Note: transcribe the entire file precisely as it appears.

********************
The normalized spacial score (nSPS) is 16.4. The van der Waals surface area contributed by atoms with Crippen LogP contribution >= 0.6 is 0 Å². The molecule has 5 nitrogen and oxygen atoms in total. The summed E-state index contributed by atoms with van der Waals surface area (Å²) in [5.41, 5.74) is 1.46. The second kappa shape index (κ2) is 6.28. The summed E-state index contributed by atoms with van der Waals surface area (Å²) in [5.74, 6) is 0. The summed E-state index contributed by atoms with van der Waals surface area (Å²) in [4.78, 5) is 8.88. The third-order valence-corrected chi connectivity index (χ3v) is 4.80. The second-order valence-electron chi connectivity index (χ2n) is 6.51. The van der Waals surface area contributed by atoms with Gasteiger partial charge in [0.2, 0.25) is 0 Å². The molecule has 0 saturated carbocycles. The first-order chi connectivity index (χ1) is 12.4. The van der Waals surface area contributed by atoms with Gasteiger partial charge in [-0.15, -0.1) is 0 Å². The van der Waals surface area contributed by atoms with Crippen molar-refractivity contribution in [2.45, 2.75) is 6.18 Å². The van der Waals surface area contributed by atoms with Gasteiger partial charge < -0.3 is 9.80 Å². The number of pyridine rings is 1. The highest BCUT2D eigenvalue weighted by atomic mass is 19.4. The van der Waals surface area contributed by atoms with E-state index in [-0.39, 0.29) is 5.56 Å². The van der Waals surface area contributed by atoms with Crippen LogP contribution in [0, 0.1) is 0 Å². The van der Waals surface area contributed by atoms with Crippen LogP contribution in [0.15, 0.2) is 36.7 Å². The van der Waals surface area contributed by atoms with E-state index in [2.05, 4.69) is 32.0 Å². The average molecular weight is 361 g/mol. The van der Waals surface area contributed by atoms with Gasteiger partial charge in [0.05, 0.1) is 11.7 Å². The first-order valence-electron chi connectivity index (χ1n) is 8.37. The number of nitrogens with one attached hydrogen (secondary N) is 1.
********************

The normalized spacial score (nSPS) is 16.4. The van der Waals surface area contributed by atoms with Crippen LogP contribution >= 0.6 is 0 Å². The molecule has 5 nitrogen and oxygen atoms in total. The summed E-state index contributed by atoms with van der Waals surface area (Å²) in [5.41, 5.74) is 1.46. The second kappa shape index (κ2) is 6.28. The summed E-state index contributed by atoms with van der Waals surface area (Å²) in [5.74, 6) is 0. The summed E-state index contributed by atoms with van der Waals surface area (Å²) in [4.78, 5) is 8.88. The third-order valence-corrected chi connectivity index (χ3v) is 4.80. The second-order valence-electron chi connectivity index (χ2n) is 6.51. The van der Waals surface area contributed by atoms with Gasteiger partial charge in [0.2, 0.25) is 0 Å². The molecule has 0 saturated carbocycles. The first-order chi connectivity index (χ1) is 12.4. The van der Waals surface area contributed by atoms with Gasteiger partial charge in [-0.15, -0.1) is 0 Å². The van der Waals surface area contributed by atoms with Crippen molar-refractivity contribution in [2.45, 2.75) is 6.18 Å². The van der Waals surface area contributed by atoms with Gasteiger partial charge < -0.3 is 9.80 Å². The number of pyridine rings is 1. The highest BCUT2D eigenvalue weighted by atomic mass is 19.4. The van der Waals surface area contributed by atoms with E-state index in [-0.39, 0.29) is 5.56 Å². The van der Waals surface area contributed by atoms with Crippen LogP contribution in [0, 0.1) is 0 Å². The van der Waals surface area contributed by atoms with Crippen LogP contribution in [0.15, 0.2) is 36.7 Å². The van der Waals surface area contributed by atoms with E-state index in [2.05, 4.69) is 32.0 Å². The average molecular weight is 361 g/mol. The van der Waals surface area contributed by atoms with Gasteiger partial charge in [0.05, 0.1) is 11.7 Å². The first-order valence-electron chi connectivity index (χ1n) is 8.37. The number of nitrogens with one attached hydrogen (secondary N) is 1.